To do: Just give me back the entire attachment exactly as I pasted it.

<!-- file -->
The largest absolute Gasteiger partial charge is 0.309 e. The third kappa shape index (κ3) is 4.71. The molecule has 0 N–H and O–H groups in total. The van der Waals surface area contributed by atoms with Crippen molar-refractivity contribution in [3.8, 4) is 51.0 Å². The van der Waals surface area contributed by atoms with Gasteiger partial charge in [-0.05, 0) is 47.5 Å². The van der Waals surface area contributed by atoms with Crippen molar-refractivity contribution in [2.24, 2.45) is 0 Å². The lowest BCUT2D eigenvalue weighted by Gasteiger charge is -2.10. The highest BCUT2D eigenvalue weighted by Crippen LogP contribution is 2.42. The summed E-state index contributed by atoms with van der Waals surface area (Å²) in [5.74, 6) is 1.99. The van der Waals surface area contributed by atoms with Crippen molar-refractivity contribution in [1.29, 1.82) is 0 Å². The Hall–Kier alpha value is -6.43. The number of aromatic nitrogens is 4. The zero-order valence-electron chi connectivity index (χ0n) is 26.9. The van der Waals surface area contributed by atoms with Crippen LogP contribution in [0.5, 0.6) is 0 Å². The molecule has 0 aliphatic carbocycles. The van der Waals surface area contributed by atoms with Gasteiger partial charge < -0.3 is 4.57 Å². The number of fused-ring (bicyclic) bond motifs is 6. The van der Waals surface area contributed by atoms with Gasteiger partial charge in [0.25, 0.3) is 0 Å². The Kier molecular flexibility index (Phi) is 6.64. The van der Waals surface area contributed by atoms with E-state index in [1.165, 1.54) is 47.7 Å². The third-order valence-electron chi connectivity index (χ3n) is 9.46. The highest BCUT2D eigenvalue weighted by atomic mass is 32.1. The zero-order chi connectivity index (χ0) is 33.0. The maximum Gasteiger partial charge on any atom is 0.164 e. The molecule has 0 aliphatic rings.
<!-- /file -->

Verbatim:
The largest absolute Gasteiger partial charge is 0.309 e. The third kappa shape index (κ3) is 4.71. The molecule has 0 N–H and O–H groups in total. The van der Waals surface area contributed by atoms with Crippen molar-refractivity contribution in [3.8, 4) is 51.0 Å². The van der Waals surface area contributed by atoms with Gasteiger partial charge in [-0.05, 0) is 47.5 Å². The van der Waals surface area contributed by atoms with Crippen molar-refractivity contribution in [2.24, 2.45) is 0 Å². The lowest BCUT2D eigenvalue weighted by Gasteiger charge is -2.10. The highest BCUT2D eigenvalue weighted by Crippen LogP contribution is 2.42. The summed E-state index contributed by atoms with van der Waals surface area (Å²) in [5.74, 6) is 1.99. The van der Waals surface area contributed by atoms with Crippen molar-refractivity contribution in [1.29, 1.82) is 0 Å². The Hall–Kier alpha value is -6.43. The number of aromatic nitrogens is 4. The zero-order valence-electron chi connectivity index (χ0n) is 26.9. The van der Waals surface area contributed by atoms with Crippen LogP contribution in [0.5, 0.6) is 0 Å². The molecule has 0 aliphatic carbocycles. The van der Waals surface area contributed by atoms with Gasteiger partial charge < -0.3 is 4.57 Å². The number of fused-ring (bicyclic) bond motifs is 6. The van der Waals surface area contributed by atoms with Gasteiger partial charge in [0.25, 0.3) is 0 Å². The Kier molecular flexibility index (Phi) is 6.64. The van der Waals surface area contributed by atoms with E-state index in [1.165, 1.54) is 47.7 Å². The third-order valence-electron chi connectivity index (χ3n) is 9.46. The highest BCUT2D eigenvalue weighted by atomic mass is 32.1. The zero-order chi connectivity index (χ0) is 33.0. The maximum Gasteiger partial charge on any atom is 0.164 e. The molecule has 0 aliphatic rings.